The suspicious deaths of India's nuclear scientists
Since 2008, 70 scientists and engineers with various establishments and research centres of the Department of Atomic energy have died due to unnatural causes. The maximum number of deaths were of officials with Bhabha Atomic Research Centre (BARC); 38 BARC personnel died primarily due to accidents. This information was revealed via a 'Right to Information' inquiry filed by the publication 'Sunday Guardian Live.'
DAE was set up on August 3, 1954 and reports directly to the Prime Minister's office. It's the government's nodal agency to pursue work in development of nuclear power technology, application of radiation technologies in sectors including agriculture, defence and medicine.
'Atomic Minerals Directorate for Exploration and Research', DAE's oldest unit, has seen 15 of its personnel die of unnatural causes such as suicide, hanging, drowning in water and accidental-death. 12 officials of 'Indira Gandhi Centre for Atomic Research', have died due to unnatural causes in the last 8 years; 4 committed suicide and 8 died in road and train accidents.
Despite a massive body count of 70 personnel, none of the central governments in power have ordered an inquiry or high level investigation into the suspicious deaths. Investigations have until now been conducted by local enforcement agencies, deaths that weren't suicide, were labelled as "unexplained". Given the surprising lack of media attention, these cases were rarely taken to their logical conclusion.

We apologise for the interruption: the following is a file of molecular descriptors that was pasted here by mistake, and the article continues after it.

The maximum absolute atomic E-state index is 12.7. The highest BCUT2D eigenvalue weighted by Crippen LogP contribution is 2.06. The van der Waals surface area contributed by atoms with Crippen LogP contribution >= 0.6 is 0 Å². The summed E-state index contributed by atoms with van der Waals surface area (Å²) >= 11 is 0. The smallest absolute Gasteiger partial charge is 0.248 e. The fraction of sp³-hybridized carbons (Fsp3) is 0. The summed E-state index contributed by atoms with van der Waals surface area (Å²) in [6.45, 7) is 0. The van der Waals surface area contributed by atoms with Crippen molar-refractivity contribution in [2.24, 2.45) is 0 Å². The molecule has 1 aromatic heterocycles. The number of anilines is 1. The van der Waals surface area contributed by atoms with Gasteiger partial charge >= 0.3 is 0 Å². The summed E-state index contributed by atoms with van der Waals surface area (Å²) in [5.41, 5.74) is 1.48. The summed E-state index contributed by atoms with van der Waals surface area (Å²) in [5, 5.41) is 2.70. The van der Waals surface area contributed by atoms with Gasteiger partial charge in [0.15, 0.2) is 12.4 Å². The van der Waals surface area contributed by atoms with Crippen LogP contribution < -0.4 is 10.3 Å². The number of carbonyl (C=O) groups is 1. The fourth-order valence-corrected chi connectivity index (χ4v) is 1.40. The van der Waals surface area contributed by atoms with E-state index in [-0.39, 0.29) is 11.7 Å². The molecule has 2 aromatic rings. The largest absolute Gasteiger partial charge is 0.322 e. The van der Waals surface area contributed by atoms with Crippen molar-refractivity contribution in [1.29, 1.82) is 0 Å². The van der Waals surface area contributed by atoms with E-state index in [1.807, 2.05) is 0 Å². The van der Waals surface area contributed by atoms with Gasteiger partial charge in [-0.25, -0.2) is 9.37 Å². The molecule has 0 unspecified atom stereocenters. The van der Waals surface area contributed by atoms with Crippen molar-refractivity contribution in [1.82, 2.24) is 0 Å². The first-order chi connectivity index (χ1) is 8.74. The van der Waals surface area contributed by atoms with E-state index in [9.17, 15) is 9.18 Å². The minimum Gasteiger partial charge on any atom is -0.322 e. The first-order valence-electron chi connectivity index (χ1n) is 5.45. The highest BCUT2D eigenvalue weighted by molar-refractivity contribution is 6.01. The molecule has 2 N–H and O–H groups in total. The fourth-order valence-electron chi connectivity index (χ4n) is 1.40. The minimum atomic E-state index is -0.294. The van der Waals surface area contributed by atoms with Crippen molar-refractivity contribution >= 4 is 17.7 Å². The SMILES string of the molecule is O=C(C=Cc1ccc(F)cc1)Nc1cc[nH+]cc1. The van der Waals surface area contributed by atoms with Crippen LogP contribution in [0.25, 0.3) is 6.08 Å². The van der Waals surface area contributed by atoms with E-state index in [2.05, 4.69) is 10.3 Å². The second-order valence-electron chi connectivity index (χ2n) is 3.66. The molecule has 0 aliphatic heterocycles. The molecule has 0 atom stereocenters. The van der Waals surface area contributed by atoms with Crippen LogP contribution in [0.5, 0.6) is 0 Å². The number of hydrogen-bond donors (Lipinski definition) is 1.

With respect to suspicious deaths: "Some of these officials were working on strategic matters at the time of their deaths but their deaths were passed off by the Ministry of Defence, the DAE and the media as natural occurrences. "
In February 2010, M. Iyer, an engineer at BARC, was found dead at his residence. The killer entered the house and a strangle ensued. However, reportedly, some investigating officers tried to pass it off as suicide. In October 2013, two senior engineers on India's first nuclear-powered submarine were found on railway tracks. They were pulled out but were already dead; they were reportedly poisoned.
Some journalists who had close contact with the victims' families claimed many scientists were not suffering from mental illnesses or family problems. Those closely following investigations believe deaths could be a concerted campaign to derail India's nuclear and technological capabilities. Deaths have caused fear and uncertainty amongst those working on India's nuclear projects; even whistleblowers' are believed to keep a distance from nuclear industry.
Iranian nuclear scientists have been targeted in a similar manner however the Iranian government was vocal while condemning these deaths and squarely blamed the US and Israel behind the sabotage.